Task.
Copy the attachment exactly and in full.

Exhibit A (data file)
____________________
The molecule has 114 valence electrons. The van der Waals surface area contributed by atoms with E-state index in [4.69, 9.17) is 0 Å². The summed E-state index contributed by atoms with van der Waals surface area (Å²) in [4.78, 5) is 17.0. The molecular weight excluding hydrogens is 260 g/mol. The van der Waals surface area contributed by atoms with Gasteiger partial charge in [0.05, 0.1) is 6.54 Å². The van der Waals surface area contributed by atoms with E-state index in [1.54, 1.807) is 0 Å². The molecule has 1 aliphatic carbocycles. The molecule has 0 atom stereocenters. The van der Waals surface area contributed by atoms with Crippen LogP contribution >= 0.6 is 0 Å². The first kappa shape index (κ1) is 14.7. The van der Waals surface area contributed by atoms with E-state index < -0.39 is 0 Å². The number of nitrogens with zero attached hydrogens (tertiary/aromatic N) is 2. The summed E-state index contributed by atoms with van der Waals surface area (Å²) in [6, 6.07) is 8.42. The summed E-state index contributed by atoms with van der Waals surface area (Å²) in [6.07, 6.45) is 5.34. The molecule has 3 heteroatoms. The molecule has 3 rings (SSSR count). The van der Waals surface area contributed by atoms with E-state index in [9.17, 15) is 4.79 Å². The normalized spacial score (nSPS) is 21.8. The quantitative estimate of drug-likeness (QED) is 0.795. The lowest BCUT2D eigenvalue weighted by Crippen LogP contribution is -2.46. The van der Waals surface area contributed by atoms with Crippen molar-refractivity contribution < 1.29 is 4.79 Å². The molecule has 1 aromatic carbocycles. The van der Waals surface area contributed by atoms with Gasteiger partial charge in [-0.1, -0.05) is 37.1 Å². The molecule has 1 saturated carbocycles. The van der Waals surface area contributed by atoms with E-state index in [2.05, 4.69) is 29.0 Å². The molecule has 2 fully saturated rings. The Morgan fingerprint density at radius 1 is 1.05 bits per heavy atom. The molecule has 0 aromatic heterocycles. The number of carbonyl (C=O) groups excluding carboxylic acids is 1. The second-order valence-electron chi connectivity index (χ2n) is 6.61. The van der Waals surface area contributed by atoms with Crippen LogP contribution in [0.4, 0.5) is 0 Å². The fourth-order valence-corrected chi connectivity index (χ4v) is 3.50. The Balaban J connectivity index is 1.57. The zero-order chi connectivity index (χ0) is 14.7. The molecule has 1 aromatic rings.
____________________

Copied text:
The molecule has 114 valence electrons. The van der Waals surface area contributed by atoms with E-state index in [4.69, 9.17) is 0 Å². The summed E-state index contributed by atoms with van der Waals surface area (Å²) in [4.78, 5) is 17.0. The molecular weight excluding hydrogens is 260 g/mol. The van der Waals surface area contributed by atoms with Gasteiger partial charge in [0.05, 0.1) is 6.54 Å². The van der Waals surface area contributed by atoms with E-state index in [1.54, 1.807) is 0 Å². The molecule has 1 aliphatic carbocycles. The molecule has 0 atom stereocenters. The van der Waals surface area contributed by atoms with Crippen LogP contribution >= 0.6 is 0 Å². The first kappa shape index (κ1) is 14.7. The van der Waals surface area contributed by atoms with E-state index < -0.39 is 0 Å². The number of nitrogens with zero attached hydrogens (tertiary/aromatic N) is 2. The summed E-state index contributed by atoms with van der Waals surface area (Å²) in [6, 6.07) is 8.42. The summed E-state index contributed by atoms with van der Waals surface area (Å²) in [6.07, 6.45) is 5.34. The molecule has 3 heteroatoms. The molecule has 3 rings (SSSR count). The van der Waals surface area contributed by atoms with E-state index in [9.17, 15) is 4.79 Å². The normalized spacial score (nSPS) is 21.8. The quantitative estimate of drug-likeness (QED) is 0.795. The lowest BCUT2D eigenvalue weighted by Crippen LogP contribution is -2.46. The van der Waals surface area contributed by atoms with Crippen molar-refractivity contribution < 1.29 is 4.79 Å². The molecule has 1 aromatic carbocycles. The van der Waals surface area contributed by atoms with Gasteiger partial charge in [-0.1, -0.05) is 37.1 Å². The molecule has 1 saturated carbocycles. The van der Waals surface area contributed by atoms with E-state index in [2.05, 4.69) is 29.0 Å². The molecule has 2 fully saturated rings. The Morgan fingerprint density at radius 1 is 1.05 bits per heavy atom. The molecule has 0 aromatic heterocycles. The number of carbonyl (C=O) groups excluding carboxylic acids is 1. The second-order valence-electron chi connectivity index (χ2n) is 6.61. The van der Waals surface area contributed by atoms with Crippen LogP contribution in [0.4, 0.5) is 0 Å². The fourth-order valence-corrected chi connectivity index (χ4v) is 3.50. The Balaban J connectivity index is 1.57. The zero-order chi connectivity index (χ0) is 14.7. The molecule has 1 aromatic rings.